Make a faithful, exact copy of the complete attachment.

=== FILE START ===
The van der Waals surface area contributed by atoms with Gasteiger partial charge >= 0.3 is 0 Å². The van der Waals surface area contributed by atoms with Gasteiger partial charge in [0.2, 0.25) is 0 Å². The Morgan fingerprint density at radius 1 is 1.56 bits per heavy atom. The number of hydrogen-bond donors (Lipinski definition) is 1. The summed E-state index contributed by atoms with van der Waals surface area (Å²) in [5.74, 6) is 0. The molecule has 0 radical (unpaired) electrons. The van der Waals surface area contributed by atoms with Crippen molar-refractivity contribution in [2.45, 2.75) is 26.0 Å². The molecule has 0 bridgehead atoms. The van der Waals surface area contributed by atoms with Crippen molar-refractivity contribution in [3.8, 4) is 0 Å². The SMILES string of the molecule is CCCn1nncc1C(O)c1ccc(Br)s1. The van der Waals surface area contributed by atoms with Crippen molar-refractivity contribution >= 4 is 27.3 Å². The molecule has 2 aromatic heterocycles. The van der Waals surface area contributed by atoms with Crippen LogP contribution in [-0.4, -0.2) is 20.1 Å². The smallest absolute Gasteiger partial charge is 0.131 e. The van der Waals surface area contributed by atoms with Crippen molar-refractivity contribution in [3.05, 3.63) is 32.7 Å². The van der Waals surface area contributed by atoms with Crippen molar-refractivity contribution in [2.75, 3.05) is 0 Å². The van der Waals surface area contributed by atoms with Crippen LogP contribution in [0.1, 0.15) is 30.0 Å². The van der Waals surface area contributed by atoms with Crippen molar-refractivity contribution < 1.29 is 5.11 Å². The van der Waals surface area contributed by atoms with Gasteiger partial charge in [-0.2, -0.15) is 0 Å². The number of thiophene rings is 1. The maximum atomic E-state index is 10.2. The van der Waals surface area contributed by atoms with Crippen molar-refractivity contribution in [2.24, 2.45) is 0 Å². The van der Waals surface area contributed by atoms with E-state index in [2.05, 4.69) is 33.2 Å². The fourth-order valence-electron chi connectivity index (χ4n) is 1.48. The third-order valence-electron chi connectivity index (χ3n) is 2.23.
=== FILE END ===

The van der Waals surface area contributed by atoms with Gasteiger partial charge >= 0.3 is 0 Å². The van der Waals surface area contributed by atoms with Gasteiger partial charge in [0.2, 0.25) is 0 Å². The Morgan fingerprint density at radius 1 is 1.56 bits per heavy atom. The number of hydrogen-bond donors (Lipinski definition) is 1. The summed E-state index contributed by atoms with van der Waals surface area (Å²) in [5.74, 6) is 0. The molecule has 0 radical (unpaired) electrons. The van der Waals surface area contributed by atoms with Crippen molar-refractivity contribution in [2.45, 2.75) is 26.0 Å². The molecule has 0 bridgehead atoms. The van der Waals surface area contributed by atoms with Crippen molar-refractivity contribution in [3.8, 4) is 0 Å². The SMILES string of the molecule is CCCn1nncc1C(O)c1ccc(Br)s1. The van der Waals surface area contributed by atoms with Crippen molar-refractivity contribution >= 4 is 27.3 Å². The molecule has 2 aromatic heterocycles. The van der Waals surface area contributed by atoms with Crippen LogP contribution in [-0.4, -0.2) is 20.1 Å². The smallest absolute Gasteiger partial charge is 0.131 e. The van der Waals surface area contributed by atoms with Crippen molar-refractivity contribution in [3.05, 3.63) is 32.7 Å². The van der Waals surface area contributed by atoms with Crippen molar-refractivity contribution in [2.75, 3.05) is 0 Å². The van der Waals surface area contributed by atoms with Crippen LogP contribution in [0.1, 0.15) is 30.0 Å². The van der Waals surface area contributed by atoms with Crippen molar-refractivity contribution < 1.29 is 5.11 Å². The van der Waals surface area contributed by atoms with Gasteiger partial charge in [-0.2, -0.15) is 0 Å². The number of thiophene rings is 1. The maximum atomic E-state index is 10.2. The van der Waals surface area contributed by atoms with Crippen molar-refractivity contribution in [2.24, 2.45) is 0 Å². The van der Waals surface area contributed by atoms with E-state index in [2.05, 4.69) is 33.2 Å². The fourth-order valence-electron chi connectivity index (χ4n) is 1.48. The third-order valence-electron chi connectivity index (χ3n) is 2.23.